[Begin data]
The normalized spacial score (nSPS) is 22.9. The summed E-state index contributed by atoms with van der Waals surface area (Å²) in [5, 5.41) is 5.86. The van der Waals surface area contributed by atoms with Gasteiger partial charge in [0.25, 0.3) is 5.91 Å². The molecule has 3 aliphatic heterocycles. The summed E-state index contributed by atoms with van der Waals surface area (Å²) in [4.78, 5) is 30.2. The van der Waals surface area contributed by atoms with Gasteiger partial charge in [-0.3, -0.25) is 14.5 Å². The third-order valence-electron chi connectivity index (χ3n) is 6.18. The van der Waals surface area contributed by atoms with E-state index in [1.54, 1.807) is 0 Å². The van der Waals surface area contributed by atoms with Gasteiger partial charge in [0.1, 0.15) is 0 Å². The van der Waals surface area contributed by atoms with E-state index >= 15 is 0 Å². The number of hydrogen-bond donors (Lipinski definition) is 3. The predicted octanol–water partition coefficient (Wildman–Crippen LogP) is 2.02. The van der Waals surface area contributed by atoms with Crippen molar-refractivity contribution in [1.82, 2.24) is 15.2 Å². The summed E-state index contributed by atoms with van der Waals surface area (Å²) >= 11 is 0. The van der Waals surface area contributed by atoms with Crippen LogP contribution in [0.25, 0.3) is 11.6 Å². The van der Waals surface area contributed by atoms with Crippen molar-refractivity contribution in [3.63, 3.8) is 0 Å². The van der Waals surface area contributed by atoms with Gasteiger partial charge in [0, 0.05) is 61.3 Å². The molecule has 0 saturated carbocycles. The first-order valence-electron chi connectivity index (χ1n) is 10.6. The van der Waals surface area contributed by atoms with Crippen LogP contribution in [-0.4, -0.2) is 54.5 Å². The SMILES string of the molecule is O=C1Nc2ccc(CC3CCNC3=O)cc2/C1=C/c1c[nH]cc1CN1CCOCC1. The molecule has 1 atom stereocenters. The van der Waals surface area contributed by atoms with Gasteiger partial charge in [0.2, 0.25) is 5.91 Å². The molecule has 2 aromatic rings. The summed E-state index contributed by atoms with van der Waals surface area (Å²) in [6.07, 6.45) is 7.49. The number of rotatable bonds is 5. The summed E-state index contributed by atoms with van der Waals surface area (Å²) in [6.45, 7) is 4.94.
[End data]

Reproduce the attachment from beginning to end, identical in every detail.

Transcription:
The normalized spacial score (nSPS) is 22.9. The summed E-state index contributed by atoms with van der Waals surface area (Å²) in [5, 5.41) is 5.86. The van der Waals surface area contributed by atoms with Gasteiger partial charge in [0.25, 0.3) is 5.91 Å². The molecule has 3 aliphatic heterocycles. The summed E-state index contributed by atoms with van der Waals surface area (Å²) in [4.78, 5) is 30.2. The van der Waals surface area contributed by atoms with Gasteiger partial charge in [-0.3, -0.25) is 14.5 Å². The third-order valence-electron chi connectivity index (χ3n) is 6.18. The van der Waals surface area contributed by atoms with E-state index in [1.54, 1.807) is 0 Å². The van der Waals surface area contributed by atoms with Gasteiger partial charge in [0.1, 0.15) is 0 Å². The van der Waals surface area contributed by atoms with E-state index >= 15 is 0 Å². The number of hydrogen-bond donors (Lipinski definition) is 3. The predicted octanol–water partition coefficient (Wildman–Crippen LogP) is 2.02. The van der Waals surface area contributed by atoms with Crippen molar-refractivity contribution in [1.82, 2.24) is 15.2 Å². The summed E-state index contributed by atoms with van der Waals surface area (Å²) >= 11 is 0. The van der Waals surface area contributed by atoms with Crippen LogP contribution in [0.25, 0.3) is 11.6 Å². The van der Waals surface area contributed by atoms with Crippen molar-refractivity contribution in [3.63, 3.8) is 0 Å². The van der Waals surface area contributed by atoms with Gasteiger partial charge in [0, 0.05) is 61.3 Å². The molecule has 0 saturated carbocycles. The first-order valence-electron chi connectivity index (χ1n) is 10.6. The van der Waals surface area contributed by atoms with Crippen LogP contribution in [-0.4, -0.2) is 54.5 Å². The SMILES string of the molecule is O=C1Nc2ccc(CC3CCNC3=O)cc2/C1=C/c1c[nH]cc1CN1CCOCC1. The molecule has 1 atom stereocenters. The van der Waals surface area contributed by atoms with Gasteiger partial charge in [0.2, 0.25) is 5.91 Å². The molecule has 2 aromatic rings. The summed E-state index contributed by atoms with van der Waals surface area (Å²) in [6.07, 6.45) is 7.49. The number of rotatable bonds is 5. The summed E-state index contributed by atoms with van der Waals surface area (Å²) in [6.45, 7) is 4.94.